Overview of the Reloading Process - From Spent Case to Loaded Round

DanBow

Well-Known Member
@Alantoo

Thanks for that, I'll have a look when I get home tonight.

One other thing that I've noticed, is that there seems to be a lot of people reloading .243 Is that from a load development point of view or just plain cost?

Dan
 
It may be a 9 year old thread (at this point of reading) but is an excellent resource for me as a newbie. Well written and photographed, and knocks the spots off many US based reloading videos on Youtube. Thanks for the work you put in.
 

M Davis

Member
Hi, great article for me as I am about to reload by first batch soon. Quick question on the red apparatus. It looks like a Hornady Hk66. Do you know if this tool can also measure / compare case shoulder push back if i want to do only a partial full length die operation?????? I read that if you do a partial with a full die (versus neck only) and only push the shoulder back .006 thou (versus a full reform) it can be more accurate and lengthen case life. Any info on that red fixture in your caliper would be interesting. Thanks in advance. Mike.
 

M Davis

Member

deeangeo

Well-Known Member
Hi, great article for me as I am about to reload by first batch soon. Quick question on the red apparatus. It looks like a Hornady Hk66. Do you know if this tool can also measure / compare case shoulder push back if i want to do only a partial full length die operation?????? I read that if you do a partial with a full die (versus neck only) and only push the shoulder back .006 thou (versus a full reform) it can be more accurate and lengthen case life. Any info on that red fixture in your caliper would be interesting. Thanks in advance. Mike.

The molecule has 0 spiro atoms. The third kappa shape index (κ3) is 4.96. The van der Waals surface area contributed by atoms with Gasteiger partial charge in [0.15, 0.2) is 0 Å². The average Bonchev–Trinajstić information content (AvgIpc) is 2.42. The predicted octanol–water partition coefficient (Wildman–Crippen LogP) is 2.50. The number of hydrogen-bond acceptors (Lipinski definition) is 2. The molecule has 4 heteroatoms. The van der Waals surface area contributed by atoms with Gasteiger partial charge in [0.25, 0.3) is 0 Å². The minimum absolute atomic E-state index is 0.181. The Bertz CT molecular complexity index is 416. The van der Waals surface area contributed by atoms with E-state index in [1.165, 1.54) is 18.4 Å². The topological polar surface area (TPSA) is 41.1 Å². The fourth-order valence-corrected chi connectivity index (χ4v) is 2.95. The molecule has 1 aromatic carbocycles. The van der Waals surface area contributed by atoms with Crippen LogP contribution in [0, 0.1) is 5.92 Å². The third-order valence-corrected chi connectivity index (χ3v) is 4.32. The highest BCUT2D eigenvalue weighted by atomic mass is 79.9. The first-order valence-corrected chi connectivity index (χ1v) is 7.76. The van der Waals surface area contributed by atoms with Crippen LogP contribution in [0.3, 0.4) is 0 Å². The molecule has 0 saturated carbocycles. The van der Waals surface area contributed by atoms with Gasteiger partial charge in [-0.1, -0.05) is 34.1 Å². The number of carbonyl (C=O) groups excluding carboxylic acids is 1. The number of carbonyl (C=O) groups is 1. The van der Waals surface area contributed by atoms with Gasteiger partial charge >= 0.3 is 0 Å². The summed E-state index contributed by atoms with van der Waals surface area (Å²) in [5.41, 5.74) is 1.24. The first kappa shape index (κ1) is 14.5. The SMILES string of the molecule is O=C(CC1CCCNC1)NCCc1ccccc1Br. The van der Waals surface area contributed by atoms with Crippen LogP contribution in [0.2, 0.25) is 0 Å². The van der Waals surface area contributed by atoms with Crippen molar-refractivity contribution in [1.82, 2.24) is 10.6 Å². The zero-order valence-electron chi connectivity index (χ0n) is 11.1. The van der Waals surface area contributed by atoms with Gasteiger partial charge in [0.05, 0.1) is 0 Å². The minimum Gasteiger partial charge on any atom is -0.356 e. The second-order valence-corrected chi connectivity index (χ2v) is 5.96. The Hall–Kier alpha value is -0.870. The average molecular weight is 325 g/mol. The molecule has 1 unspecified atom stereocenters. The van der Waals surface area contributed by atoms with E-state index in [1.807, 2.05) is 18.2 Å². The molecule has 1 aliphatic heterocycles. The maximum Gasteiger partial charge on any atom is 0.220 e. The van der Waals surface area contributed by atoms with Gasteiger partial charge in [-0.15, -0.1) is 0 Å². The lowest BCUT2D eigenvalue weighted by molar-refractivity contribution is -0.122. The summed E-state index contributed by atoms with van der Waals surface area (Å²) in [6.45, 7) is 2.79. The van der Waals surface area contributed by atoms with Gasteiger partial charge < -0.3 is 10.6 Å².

A .006” shoulder bump in a F/L sizing die is way too much.
If you have the Hornady ‘Headspace’ measuring tool and correct bushing for your cartridge, it measures from a datum point roughly on the centreline of case shoulder, to the cartridge ‘Head’ .. (where the primer sits).
Measure this dimension from one of the cases fired in YOUR rifle.
That dimension is where to set you F/L sizing die and your shoulder bump back should not exceed .002”-.003”.

The red Hornady tool also accepts the bullet comparator bushing, so with the correct bushing for the bullet calibre, you can interchange the bushing to correctly set both headspace and bullet seating dimensions.
 

M Davis

Member
A .006” shoulder bump in a F/L sizing die is way too much.
If you have the Hornady ‘Headspace’ measuring tool and correct bushing for your cartridge, it measures from a datum point roughly on the centreline of case shoulder, to the cartridge ‘Head’ .. (where the primer sits).
Measure this dimension from one of the cases fired in YOUR rifle.
That dimension is where to set you F/L sizing die and your shoulder bump back should not exceed .002”-.003”.

The red Hornady tool also accepts the bullet comparator bushing, so with the correct bushing for the bullet calibre, you can interchange the bushing to correctly set both headspace and bullet seating dimensions.
Thanks Deeangeo, noted for the .002 to .003. I am awaiting the delivery of the Hornady HK66 headspace measuring tool to get a baseline on once fires cartridges. This in conjunction with Redding incremental dies should give me better consistency. I am releoading 6x62 Freres and it is proving to be a difficult one to get right and accurate so far. Many thanks. Mike
 

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